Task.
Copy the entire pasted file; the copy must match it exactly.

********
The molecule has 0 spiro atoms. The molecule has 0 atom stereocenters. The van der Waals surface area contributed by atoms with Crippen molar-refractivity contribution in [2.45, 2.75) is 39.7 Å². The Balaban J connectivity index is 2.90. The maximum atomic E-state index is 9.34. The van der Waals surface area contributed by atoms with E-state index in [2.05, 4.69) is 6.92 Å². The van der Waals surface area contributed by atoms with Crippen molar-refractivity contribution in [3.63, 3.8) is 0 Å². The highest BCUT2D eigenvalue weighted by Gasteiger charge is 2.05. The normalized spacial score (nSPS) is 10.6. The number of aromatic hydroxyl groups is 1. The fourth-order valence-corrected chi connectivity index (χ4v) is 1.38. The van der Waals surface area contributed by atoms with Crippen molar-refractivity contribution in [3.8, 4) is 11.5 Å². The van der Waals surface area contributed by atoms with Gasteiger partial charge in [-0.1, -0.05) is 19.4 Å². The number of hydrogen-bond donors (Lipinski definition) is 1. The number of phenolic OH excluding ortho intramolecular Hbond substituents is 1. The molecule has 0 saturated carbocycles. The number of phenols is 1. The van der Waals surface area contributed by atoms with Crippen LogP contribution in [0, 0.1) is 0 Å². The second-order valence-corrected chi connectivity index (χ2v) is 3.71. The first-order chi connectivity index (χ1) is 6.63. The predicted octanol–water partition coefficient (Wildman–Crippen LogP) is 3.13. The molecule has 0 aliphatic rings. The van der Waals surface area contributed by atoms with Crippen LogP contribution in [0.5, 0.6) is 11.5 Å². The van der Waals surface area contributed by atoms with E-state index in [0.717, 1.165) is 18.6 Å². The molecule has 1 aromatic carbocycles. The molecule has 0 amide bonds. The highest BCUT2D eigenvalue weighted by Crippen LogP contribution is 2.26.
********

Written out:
The molecule has 0 spiro atoms. The molecule has 0 atom stereocenters. The van der Waals surface area contributed by atoms with Crippen molar-refractivity contribution in [2.45, 2.75) is 39.7 Å². The Balaban J connectivity index is 2.90. The maximum atomic E-state index is 9.34. The van der Waals surface area contributed by atoms with E-state index in [2.05, 4.69) is 6.92 Å². The van der Waals surface area contributed by atoms with Crippen molar-refractivity contribution in [3.63, 3.8) is 0 Å². The highest BCUT2D eigenvalue weighted by Gasteiger charge is 2.05. The normalized spacial score (nSPS) is 10.6. The number of aromatic hydroxyl groups is 1. The fourth-order valence-corrected chi connectivity index (χ4v) is 1.38. The van der Waals surface area contributed by atoms with Crippen molar-refractivity contribution in [3.8, 4) is 11.5 Å². The van der Waals surface area contributed by atoms with Gasteiger partial charge in [-0.1, -0.05) is 19.4 Å². The number of hydrogen-bond donors (Lipinski definition) is 1. The number of phenolic OH excluding ortho intramolecular Hbond substituents is 1. The molecule has 0 saturated carbocycles. The number of phenols is 1. The van der Waals surface area contributed by atoms with Crippen LogP contribution in [0, 0.1) is 0 Å². The second-order valence-corrected chi connectivity index (χ2v) is 3.71. The first-order chi connectivity index (χ1) is 6.63. The predicted octanol–water partition coefficient (Wildman–Crippen LogP) is 3.13. The molecule has 0 aliphatic rings. The van der Waals surface area contributed by atoms with Crippen LogP contribution in [0.5, 0.6) is 11.5 Å². The van der Waals surface area contributed by atoms with E-state index in [0.717, 1.165) is 18.6 Å². The molecule has 1 aromatic carbocycles. The molecule has 0 amide bonds. The highest BCUT2D eigenvalue weighted by Crippen LogP contribution is 2.26.